Title: The Foxling Soldati (Soldati Hearts #2)
Author: Charlie Cochet and Manuel Pombo (Narrator)
Publisher: Dreamspinner Press
Release Date: April 20th 2018
Genre(s): Gay Contemporary Fantasy
Length: 4 hrs and 3 mins
Reviewed by: ColinJ
Heat Level: 4 flames out of 5
Rating: 4 stars out of 5
Foxling Toka has served the Soldati king for centuries, and now he attends to the kingdom’s cherished Soldati prince. It’s a position of honor, and as Toka helps the once-human prince adapt to their magical realm, he finds joy in their friendship. He also grows bolder in his encounters with Rayner, Soldati warrior and the king’s second. But the laws are clear: servants and Soldati are not permitted to mate. It doesn’t matter that Toka lost his heart to the dashing cad long ago.
Rayner never imagined he would fall in love with a servant, but the clever and beautiful foxling has ensnared him, and he resents the regulations keeping them apart. When an arrogant and spiteful king visits from a neighboring realm, Rayner is in danger of losing everything. But Soldati warriors don’t surrender, and he intends to fight all the harder to keep Toka where he belongs—in Rayner’s arms.
As the second part of the Soldati Hearts novella series, this was an opportunity to develop not only the relationships of the characters but also the world building. The author has written a solid and enjoyable story. Given the previous book, it was clear what was likely to occur when a certain set of attitudes are brought together. This book is more rounded than the previous story and there is more opportunity for the development of tension, which was welcome. It remains unclear how this magical world fits alongside the human world, but given that this story does not venture there it is not a concern for the plot. The world building could have been developed more fully, but perhaps this is an evolving characteristic of the novella series, time will tell. The characterization remains strong and there is a slow evolution in the personal growth that reflects ‘human’ sensibilities, perhaps idealizing them a little too often.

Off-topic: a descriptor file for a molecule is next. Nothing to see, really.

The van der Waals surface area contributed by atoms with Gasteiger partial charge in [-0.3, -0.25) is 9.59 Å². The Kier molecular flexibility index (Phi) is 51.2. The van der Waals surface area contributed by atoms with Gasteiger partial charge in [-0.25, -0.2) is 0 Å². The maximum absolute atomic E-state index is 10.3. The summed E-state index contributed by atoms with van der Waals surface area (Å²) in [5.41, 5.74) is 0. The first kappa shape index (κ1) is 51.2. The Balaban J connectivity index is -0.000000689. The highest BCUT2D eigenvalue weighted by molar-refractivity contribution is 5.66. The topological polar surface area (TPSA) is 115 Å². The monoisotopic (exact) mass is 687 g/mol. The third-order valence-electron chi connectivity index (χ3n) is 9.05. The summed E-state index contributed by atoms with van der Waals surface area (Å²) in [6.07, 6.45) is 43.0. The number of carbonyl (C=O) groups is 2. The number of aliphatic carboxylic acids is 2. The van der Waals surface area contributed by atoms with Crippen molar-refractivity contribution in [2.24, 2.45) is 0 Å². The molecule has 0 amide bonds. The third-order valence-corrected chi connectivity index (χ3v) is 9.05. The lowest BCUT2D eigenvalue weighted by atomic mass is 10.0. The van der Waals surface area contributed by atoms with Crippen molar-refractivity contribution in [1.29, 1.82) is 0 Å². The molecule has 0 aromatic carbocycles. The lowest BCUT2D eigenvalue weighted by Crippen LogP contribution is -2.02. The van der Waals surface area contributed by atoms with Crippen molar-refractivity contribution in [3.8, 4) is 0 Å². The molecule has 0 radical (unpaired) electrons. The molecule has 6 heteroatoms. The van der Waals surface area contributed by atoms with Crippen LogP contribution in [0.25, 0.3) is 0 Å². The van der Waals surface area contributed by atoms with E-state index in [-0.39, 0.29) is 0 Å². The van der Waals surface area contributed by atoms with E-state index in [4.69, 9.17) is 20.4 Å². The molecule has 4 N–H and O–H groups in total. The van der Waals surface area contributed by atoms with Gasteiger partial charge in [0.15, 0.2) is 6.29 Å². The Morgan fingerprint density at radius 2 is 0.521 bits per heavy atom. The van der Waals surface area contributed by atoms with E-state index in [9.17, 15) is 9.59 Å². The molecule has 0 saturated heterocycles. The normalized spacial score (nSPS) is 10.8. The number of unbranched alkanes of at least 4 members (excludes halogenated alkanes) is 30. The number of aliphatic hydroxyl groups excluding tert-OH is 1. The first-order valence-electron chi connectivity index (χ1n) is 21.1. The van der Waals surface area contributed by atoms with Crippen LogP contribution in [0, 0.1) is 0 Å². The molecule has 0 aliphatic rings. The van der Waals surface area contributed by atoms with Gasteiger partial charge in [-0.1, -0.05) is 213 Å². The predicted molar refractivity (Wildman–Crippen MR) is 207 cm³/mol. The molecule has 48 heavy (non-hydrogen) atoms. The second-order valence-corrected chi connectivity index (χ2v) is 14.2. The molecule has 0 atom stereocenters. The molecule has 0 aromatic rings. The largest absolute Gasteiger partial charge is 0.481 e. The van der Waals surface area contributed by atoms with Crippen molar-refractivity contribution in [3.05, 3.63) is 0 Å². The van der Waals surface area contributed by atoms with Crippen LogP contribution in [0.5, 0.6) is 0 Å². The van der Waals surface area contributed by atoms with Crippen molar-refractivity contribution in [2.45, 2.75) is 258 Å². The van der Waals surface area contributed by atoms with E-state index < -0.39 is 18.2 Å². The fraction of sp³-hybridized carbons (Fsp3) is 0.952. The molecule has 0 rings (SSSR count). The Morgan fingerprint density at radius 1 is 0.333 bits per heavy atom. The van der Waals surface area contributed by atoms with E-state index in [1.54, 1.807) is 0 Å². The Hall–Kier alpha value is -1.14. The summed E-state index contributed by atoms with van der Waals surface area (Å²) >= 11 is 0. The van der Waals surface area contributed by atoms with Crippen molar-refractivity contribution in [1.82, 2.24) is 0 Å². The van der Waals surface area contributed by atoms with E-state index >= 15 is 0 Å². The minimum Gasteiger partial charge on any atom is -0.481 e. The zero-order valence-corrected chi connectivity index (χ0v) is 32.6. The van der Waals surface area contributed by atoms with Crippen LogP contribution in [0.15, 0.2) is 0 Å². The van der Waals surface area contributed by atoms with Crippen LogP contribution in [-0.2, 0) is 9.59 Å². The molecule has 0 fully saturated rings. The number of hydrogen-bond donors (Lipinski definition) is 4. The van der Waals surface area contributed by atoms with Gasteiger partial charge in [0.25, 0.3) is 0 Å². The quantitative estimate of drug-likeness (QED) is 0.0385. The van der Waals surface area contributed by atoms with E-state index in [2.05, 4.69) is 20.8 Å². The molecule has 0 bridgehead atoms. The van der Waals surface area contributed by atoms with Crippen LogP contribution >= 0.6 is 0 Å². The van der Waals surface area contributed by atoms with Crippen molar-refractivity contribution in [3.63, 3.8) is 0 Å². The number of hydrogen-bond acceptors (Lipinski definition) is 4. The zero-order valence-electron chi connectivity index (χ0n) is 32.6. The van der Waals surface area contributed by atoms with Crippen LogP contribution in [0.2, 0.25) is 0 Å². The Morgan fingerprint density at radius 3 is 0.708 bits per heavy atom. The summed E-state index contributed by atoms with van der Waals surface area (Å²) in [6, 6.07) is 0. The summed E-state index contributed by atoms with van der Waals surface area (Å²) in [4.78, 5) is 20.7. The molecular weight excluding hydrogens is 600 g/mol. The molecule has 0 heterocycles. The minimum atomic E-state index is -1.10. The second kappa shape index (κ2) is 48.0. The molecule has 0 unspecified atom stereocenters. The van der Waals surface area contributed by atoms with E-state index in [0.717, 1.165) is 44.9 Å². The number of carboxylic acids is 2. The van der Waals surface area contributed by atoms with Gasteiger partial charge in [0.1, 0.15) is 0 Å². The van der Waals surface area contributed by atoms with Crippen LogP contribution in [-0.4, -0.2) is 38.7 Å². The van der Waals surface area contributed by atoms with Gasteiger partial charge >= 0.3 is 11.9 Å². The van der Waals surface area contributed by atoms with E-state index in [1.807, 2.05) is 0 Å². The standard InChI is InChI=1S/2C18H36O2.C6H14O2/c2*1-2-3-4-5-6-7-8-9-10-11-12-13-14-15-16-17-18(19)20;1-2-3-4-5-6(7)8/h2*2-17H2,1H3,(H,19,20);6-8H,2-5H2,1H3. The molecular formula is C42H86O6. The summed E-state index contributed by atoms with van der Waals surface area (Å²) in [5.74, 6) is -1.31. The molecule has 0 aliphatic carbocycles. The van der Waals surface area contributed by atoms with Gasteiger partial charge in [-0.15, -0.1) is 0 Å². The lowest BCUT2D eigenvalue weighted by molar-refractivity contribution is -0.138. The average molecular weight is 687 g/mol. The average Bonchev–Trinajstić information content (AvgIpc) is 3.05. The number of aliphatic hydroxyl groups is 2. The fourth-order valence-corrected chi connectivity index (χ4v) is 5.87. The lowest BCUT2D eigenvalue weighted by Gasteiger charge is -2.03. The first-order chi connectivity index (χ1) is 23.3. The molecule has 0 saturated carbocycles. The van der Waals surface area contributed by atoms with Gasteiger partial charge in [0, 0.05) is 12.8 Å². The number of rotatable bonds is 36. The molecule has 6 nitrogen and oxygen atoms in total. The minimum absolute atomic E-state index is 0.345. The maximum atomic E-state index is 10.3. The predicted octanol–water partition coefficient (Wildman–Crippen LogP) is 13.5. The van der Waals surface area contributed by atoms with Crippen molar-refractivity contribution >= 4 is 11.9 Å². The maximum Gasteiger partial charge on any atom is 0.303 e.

The narrator adds richness to the experience through his accent that, with Irish undertones, provides a Celtic feel. The voice is generally clear and well enunciated with an effort made to provide emphasis where appropriate and some emotion. There is no differentiation in voice and so the listener is left to determine character from context.
There was a clear opportunity in this book to develop these secondary characters into a more cohesive central group. This was handled very well and it was interesting to again see how the author manages to resolve the apparently insoluble situations she places her characters. It is always good when things fall into place and that this cannot be predicted in advance.
In keeping with the novella format, the story has a fast pace and skirts around issues and locations, which may have benefitted from a fuller explanation and description. Nevertheless, this is an enjoyable read that keeps your attention throughout
The narration is well paced and easy to understand; however, it did feel from time to time that emphasis was placed in the wrong place in sentences making them jar somewhat. Obviously, the experience of listening is different from reading and affinity to a narrator is a personal thing, it can only be noted that the lack of vocal variance and sentence performance became progressively more frustrating for me.
As indicated above, there remain areas both of the world building as well as characterization that beg for further development. I’m sure that there is much more mileage to be gained from extending the series. I look forward to the next book.